As You Sow announced the vote results May 18.
ExxonMobil Corp. faces a similar resolution at its May 25 shareholder meeting.
Phillips 66, which is a joint owner of resin maker Chevron Phillips Chemical Co. LLC, did not respond to a request for comment, but in a report to shareholders argued against the plan.
The company said its CP Chem unit is making ambitious investments to produce 1 billion pounds of circular polymers by 2030 and is working to reduce plastics environmental pollution.
"Phillips 66 and CP Chem are committed to keeping plastic out of the environment and progressing toward a more circular economy where plastic packaging is reused, recycled or recovered," the company said.
But the green shareholders said that even with those efforts, investments in virgin resin dwarf those in recycled materials.
AYS said that while CP Chem was one of the first virgin resin makers to announce a recycled plastic target, its planned investments in virgin plastics production are still three times its recycled resin target.
"Petrochemical companies that are serious about their commitments to end or combat plastic pollution cannot justify continuous and rapid expansion of virgin plastic production," said Joshua Romo, energy and plastics associate at AYS.
"We hope this majority vote will motivate the company to thoroughly assess its exposure to the single-use plastic supply chain and provide investors with information on how it will decrease transition risk as the world moves away from virgin and single-use plastics," Romo said.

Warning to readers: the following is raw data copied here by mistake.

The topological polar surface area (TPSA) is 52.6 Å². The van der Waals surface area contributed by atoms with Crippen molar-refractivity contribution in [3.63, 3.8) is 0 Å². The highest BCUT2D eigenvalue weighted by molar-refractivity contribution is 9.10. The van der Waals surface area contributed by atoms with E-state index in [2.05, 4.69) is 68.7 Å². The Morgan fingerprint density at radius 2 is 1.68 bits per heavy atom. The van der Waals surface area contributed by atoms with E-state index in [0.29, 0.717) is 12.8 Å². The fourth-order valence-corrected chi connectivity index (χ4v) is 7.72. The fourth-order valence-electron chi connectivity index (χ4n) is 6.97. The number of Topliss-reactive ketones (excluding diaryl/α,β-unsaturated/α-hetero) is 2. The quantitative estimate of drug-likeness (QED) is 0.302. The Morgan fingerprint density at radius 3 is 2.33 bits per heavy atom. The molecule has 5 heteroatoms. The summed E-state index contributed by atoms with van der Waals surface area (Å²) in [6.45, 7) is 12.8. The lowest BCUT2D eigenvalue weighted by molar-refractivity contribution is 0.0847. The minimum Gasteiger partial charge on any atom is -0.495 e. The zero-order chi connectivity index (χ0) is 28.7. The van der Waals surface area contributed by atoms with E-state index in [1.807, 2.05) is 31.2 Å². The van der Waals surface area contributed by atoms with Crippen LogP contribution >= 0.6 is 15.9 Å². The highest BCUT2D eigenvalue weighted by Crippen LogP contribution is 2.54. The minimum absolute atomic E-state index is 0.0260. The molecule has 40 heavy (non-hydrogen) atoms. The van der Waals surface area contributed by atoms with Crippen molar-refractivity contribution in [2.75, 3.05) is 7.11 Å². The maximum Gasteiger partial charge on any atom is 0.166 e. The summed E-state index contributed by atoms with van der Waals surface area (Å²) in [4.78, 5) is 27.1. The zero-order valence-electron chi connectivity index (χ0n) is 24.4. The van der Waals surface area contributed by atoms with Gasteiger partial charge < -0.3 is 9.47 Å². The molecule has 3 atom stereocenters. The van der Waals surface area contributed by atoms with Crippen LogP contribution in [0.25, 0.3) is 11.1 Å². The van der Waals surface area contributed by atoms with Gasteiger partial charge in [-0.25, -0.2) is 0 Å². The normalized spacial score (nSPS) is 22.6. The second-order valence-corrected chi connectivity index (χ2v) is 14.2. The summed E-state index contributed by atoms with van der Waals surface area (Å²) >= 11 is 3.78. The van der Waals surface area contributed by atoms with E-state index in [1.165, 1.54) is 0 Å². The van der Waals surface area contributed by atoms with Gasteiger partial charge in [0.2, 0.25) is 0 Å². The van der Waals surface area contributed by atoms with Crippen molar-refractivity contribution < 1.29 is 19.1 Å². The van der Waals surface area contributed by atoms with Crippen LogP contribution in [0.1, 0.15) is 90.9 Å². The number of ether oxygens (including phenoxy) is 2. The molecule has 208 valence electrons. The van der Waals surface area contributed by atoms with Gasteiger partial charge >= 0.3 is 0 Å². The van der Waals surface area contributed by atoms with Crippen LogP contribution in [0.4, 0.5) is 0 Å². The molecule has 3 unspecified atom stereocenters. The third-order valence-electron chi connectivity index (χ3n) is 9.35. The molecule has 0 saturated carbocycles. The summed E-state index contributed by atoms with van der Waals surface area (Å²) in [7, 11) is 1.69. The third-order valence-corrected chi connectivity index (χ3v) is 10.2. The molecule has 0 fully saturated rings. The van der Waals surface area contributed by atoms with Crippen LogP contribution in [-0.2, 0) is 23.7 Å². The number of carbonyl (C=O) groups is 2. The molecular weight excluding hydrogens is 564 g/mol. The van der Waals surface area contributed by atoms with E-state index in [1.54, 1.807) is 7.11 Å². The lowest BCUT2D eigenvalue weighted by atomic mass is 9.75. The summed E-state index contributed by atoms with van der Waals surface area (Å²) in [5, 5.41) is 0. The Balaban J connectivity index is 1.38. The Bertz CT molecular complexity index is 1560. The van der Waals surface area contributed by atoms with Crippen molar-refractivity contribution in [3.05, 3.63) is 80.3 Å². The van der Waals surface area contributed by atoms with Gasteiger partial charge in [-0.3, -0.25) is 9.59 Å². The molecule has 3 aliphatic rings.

AYS pointed to a report from the Pew Charitable Trusts and Systemiq, "Breaking the Plastic Wave," which said the world could reduce ocean plastic pollution by 80 percent by 2040 by tripling demand for recycled content and reducing virgin plastic demand by one-third.
The potential financial risks for plastics producers is a topic getting more attention from some investors, like those at a conference last year organized by the think tank Planet Tracker.
But investors there also acknowledged complexities in evaluating and measuring plastics impacts, as a packaging executive speaking there warned about strains on the world's forests if packaging shifted to more paper, as the Pew report called for.
Phillips 66, in its comments to shareholders urging a no vote on the AYS plan, pointed to a number of actions, including supporting government mandates for 30 percent recycled content for plastics packaging by 2030.
It also said it had invested in recycling operations, brought a grade of circular polyethylene to commercial markets in the U.S. and was a founding supporter of the industry's $1.5 billion Alliance to End Plastic Waste.
It argued that CP Chem's 2022 sustainability report would address many of the topics raised by As You Sow, including evaluating impacts of future environmental scenarios, increased regulation and substitution of alternative products.
But AYS said it believes the petrochemical industry has not looked enough at financial risks from the economy moving away from virgin polymer use.
"While the plastics industry frequently discusses the need to transition towards a circular economy for plastics, U.S. petrochemical companies have not adequately addressed the necessity for or the potential impacts of an expeditious transition away from virgin plastics," said Conrad MacKerron, senior vice president of AYS.
"In fact, as demonstrated by CP Chem, many major plastic polymer producers are investing in a continuous expansion of virgin plastic production," he said.